Ken Livingstone's defeat as the Labor party mayor of London after eight years in office surely needs to be put in the context of the wider defeat of Gordon Brown's comrades in the town council elections throughout Britain.  As Sarah Lyall reports in Saturday's New York Times, Labor "had suffered the worst local election results in at least 40 years."

But Livingstone was a particularly obnoxious type, the kind of person who simply wears thin. And while wearing thin also grating on the voters. Or as Lyall puts it:  "In London, Mr. Livingstone was seen as an authoritarian figure who had become increasingly isolated and prickly." Of course, there were the usual more tangible issues: cronyism and crime, for example.

His Tory opponent was Boris Johnson, an idiosyncratic, if also hilarious intellectual who had spent the last years in Commons and as editor of The Spectator shooting himself in the foot. I'd met Johnson at Oxford when I debated there decades ago, and what I still carry away from that moment is his jokes. But the jokes were the kind that come only from a deeply serious person.

Nothing I've read in the American press about the London mayoral elections has pointed to the fact that tiresome Livingstone is also a bigot. Today's U.K. Guardian mentions this once, a bit gingerly. Still, the facts are the facts: Livingstone is a nasty anti-Semite. No, he is not "just" anti-Israel. You don't believe me? Link to "ken livingstone" and "jews" on Google and you'll see 156,000 entries. Still, why is the mayor of London so obsessed with Israel?  Link to "ken livingstone" and "israel" on Google and you'll get 379,000 entries. These are not friendly liaisons.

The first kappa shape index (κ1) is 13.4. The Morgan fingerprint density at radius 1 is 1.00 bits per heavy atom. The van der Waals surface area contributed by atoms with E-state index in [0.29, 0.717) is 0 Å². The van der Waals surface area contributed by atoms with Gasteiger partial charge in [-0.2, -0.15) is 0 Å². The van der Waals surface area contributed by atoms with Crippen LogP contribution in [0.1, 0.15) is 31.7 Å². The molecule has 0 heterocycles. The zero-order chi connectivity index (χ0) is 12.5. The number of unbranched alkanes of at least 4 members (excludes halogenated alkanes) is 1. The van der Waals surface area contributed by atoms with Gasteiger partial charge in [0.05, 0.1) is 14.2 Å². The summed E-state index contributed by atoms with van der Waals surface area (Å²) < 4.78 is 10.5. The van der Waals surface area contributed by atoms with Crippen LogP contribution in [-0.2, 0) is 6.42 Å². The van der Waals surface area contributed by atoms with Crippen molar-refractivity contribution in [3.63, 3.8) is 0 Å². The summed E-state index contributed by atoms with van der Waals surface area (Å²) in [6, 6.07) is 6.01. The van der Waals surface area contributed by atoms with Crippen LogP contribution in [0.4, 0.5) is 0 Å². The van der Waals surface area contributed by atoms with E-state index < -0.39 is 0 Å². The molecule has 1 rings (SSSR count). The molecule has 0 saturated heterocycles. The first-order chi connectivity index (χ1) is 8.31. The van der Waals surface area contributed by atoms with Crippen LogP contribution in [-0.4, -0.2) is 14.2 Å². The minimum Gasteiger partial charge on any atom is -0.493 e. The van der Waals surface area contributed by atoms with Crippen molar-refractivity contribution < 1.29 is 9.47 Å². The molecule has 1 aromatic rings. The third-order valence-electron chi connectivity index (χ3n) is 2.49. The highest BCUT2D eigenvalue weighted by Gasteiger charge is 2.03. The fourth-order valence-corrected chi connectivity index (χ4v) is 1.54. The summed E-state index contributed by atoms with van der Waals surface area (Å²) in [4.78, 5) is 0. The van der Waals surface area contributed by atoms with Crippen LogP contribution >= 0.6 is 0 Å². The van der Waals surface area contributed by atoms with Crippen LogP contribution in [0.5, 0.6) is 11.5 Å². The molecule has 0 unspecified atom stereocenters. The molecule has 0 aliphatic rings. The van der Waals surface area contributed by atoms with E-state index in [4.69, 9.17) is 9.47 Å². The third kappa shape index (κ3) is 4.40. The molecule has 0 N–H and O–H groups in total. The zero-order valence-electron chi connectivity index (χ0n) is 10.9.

One of Livingstone's pranks was to invite Islamic cleric Sheikh Yusuf al-Qaradawi to a confab at City Hall. Alas, Qaradawi is a homophobe, a defender of wife-beating, and an apologist (Goddamnit, there must be a stronger word) for Palestinian terrorism against Jews.

So here's my election analysis. Two million Londoners voted in the mayoral elections. Livingstone received 1,029,000.  Johnson received 1,169,000 and won by a margin
of 140,000. There are roughly 280,000 to maybe 300,000 Jews in London, the 13th largest Jewish center in the world, making up 3.1% of the city. Well, say (given a high voting rate and a lower than average rate of individuals under voting age), half the Jews voted and maybe 100 to 1000 voted for Lvingstone. That still leaves you with Johnson's margin of victory. Do not...

Eight percent of the London population is Muslim...It's not as if they didn't vote for Livingstone. Of course, there are many other variables, some more salient.